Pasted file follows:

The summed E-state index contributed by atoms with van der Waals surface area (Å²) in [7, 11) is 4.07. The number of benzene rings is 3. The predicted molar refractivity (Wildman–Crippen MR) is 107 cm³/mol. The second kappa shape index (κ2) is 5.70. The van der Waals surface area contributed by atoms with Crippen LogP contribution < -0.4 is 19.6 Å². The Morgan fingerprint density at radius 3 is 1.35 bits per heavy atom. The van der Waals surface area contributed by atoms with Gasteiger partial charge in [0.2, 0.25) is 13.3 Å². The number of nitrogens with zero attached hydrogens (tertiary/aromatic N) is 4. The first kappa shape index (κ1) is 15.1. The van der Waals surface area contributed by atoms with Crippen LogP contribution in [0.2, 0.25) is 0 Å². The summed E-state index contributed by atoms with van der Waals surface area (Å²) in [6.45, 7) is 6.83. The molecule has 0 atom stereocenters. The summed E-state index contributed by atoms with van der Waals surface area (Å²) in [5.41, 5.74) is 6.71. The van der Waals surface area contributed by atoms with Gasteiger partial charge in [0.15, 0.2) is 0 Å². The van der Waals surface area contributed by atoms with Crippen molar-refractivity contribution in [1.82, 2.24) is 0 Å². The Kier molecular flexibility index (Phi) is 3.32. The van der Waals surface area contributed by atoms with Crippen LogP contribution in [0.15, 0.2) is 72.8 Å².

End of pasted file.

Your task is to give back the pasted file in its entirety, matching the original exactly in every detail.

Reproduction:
The summed E-state index contributed by atoms with van der Waals surface area (Å²) in [7, 11) is 4.07. The number of benzene rings is 3. The predicted molar refractivity (Wildman–Crippen MR) is 107 cm³/mol. The second kappa shape index (κ2) is 5.70. The van der Waals surface area contributed by atoms with Crippen LogP contribution < -0.4 is 19.6 Å². The Morgan fingerprint density at radius 3 is 1.35 bits per heavy atom. The van der Waals surface area contributed by atoms with Gasteiger partial charge in [0.2, 0.25) is 13.3 Å². The number of nitrogens with zero attached hydrogens (tertiary/aromatic N) is 4. The first kappa shape index (κ1) is 15.1. The van der Waals surface area contributed by atoms with Crippen LogP contribution in [0.2, 0.25) is 0 Å². The summed E-state index contributed by atoms with van der Waals surface area (Å²) in [6.45, 7) is 6.83. The molecule has 0 atom stereocenters. The summed E-state index contributed by atoms with van der Waals surface area (Å²) in [5.41, 5.74) is 6.71. The van der Waals surface area contributed by atoms with Gasteiger partial charge in [0.15, 0.2) is 0 Å². The van der Waals surface area contributed by atoms with Crippen molar-refractivity contribution in [1.82, 2.24) is 0 Å². The Kier molecular flexibility index (Phi) is 3.32. The van der Waals surface area contributed by atoms with Crippen LogP contribution in [0.15, 0.2) is 72.8 Å².